Crime

Ex-York cop accused of child abuse can go to work, church but can’t see baby’s mom

Robert Jeffrey Taylor Jr., right, with his attorney, Jim Boyd of Rock Hill, in court Thursday morning. A judge loosened bond conditions for Taylor, who is charged with child abuse causing great bodily injury after his now-4-month-old son was found to have brain and neck injuries.
Robert Jeffrey Taylor Jr., right, with his attorney, Jim Boyd of Rock Hill, in court Thursday morning. A judge loosened bond conditions for Taylor, who is charged with child abuse causing great bodily injury after his now-4-month-old son was found to have brain and neck injuries. adys@heraldonline.com

The former York police officer accused of such severe violence against his infant son that the child is blind and might never recover will be allowed to get a job and go to church as he awaits trial – but he still can’t have contact with the baby’s mother, a judge said Thursday.

Robert Jeffrey Taylor, 45, is charged with child abuse causing great bodily injury after his son, now 4 months old, was found to have brain and neck injuries. He is free on $100,000 bond.

Audrey Schurig, 36, a patrol sergeant with the Chester Police Department until her arrest, is charged with child neglect. Police say she failed to protect their son, Jaxon, from Taylor’s abuse. She is free on $20,000 bond.

Both have denied the charges.

Circuit Court Judge John C. Hayes III denied Taylor’s request to be allowed to visit Schurig before trial, which could take months to schedule. Taylor will remain under house arrest and must continue to wear an electronic monitoring device, which Hayes set as conditions for his bond last month.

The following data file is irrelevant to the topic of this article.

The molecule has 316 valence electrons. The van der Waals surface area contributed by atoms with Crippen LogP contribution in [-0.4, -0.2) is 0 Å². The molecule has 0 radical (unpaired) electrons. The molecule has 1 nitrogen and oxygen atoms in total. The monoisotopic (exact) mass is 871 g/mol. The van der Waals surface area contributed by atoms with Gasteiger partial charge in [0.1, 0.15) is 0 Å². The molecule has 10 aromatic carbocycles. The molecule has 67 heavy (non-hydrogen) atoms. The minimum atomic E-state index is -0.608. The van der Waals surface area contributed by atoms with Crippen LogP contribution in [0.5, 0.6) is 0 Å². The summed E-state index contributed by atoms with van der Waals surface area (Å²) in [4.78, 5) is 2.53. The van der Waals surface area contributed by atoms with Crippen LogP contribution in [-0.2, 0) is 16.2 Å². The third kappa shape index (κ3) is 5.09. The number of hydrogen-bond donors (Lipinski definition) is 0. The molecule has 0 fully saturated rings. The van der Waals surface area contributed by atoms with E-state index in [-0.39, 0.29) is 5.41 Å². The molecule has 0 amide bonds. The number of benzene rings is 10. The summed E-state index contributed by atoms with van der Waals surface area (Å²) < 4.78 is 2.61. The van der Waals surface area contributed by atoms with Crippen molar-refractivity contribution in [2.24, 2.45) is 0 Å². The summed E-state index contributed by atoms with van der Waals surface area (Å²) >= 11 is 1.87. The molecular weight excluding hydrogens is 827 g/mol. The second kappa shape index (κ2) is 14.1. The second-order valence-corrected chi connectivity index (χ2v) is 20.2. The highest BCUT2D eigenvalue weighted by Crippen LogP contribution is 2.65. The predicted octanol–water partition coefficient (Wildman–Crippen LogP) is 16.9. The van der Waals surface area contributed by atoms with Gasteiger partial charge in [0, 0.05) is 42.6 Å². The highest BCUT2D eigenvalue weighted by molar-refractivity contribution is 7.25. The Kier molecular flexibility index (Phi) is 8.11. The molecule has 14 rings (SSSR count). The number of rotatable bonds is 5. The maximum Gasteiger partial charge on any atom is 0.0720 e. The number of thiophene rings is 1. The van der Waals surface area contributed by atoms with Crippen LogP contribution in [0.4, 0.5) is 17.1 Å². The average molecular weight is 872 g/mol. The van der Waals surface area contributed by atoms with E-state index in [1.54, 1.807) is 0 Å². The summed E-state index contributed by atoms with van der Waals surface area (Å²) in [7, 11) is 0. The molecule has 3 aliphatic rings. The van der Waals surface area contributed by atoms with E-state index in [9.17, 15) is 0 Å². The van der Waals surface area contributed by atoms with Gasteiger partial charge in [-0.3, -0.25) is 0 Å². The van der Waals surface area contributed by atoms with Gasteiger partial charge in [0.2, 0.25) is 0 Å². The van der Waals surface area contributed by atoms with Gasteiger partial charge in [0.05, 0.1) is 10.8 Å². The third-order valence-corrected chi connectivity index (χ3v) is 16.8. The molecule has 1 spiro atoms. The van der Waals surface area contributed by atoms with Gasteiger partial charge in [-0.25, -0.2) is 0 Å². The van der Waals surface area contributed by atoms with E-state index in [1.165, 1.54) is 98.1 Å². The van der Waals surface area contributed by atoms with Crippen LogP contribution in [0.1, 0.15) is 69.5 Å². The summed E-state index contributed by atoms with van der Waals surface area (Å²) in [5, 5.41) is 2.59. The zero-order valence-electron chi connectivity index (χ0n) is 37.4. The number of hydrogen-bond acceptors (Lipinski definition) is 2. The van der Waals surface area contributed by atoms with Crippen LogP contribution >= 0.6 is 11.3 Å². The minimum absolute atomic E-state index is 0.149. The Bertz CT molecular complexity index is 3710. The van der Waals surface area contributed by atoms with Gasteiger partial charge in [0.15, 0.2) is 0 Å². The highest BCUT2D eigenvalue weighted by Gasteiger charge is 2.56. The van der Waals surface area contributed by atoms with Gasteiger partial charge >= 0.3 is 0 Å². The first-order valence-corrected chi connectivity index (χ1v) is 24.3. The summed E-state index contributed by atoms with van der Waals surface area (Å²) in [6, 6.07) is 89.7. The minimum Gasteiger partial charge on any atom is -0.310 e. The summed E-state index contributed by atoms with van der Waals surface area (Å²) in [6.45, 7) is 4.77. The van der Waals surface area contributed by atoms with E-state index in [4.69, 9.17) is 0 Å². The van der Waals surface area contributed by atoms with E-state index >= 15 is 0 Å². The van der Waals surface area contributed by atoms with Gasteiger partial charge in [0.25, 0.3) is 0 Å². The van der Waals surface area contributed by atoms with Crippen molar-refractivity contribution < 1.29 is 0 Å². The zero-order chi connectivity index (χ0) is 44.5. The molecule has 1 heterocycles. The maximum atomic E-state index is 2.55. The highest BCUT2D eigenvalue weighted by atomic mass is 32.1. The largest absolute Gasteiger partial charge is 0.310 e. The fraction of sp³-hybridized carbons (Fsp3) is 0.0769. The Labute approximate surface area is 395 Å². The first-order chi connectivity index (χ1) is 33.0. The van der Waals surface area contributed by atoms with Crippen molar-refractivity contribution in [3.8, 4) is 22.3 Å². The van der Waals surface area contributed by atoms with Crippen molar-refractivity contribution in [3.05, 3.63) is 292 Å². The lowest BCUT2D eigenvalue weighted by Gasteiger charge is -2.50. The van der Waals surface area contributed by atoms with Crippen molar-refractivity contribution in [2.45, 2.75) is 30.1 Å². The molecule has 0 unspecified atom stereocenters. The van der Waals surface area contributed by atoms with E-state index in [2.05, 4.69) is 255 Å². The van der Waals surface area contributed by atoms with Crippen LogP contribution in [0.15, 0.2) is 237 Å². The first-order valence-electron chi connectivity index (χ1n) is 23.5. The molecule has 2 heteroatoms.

When setting bonds, Hayes said, he always includes a provision that co-defendants have no contact with each other so the accused can’t “conspire” or cook up a story about the charges. Hayes did not say Taylor would do that, but he made it clear in court that would not be tolerated.

Schurig’s bond conditions allow supervised visits with Jaxon, who is in state Department of Social Services custody. Taylor is allowed no contact with his son or any other child younger than 12.

Taylor’s lawyer, Jim Boyd, has said that Taylor’s case is getting more public scrutiny and media attention because he was a police officer.

On Thursday, Hayes loosened Taylor’s bond conditions, saying Taylor could live in Rock Hill and could leave home to go to work, to church and to perform Christian music with his family. Taylor’s father is a Baptist minister.

Taylor worked for the York, Rock Hill and Lancaster police departments. Schurig worked for the York County Sheriff’s Office, as well as the Tega Cay and Chester police departments.

Andrew Dys •  803-329-4065

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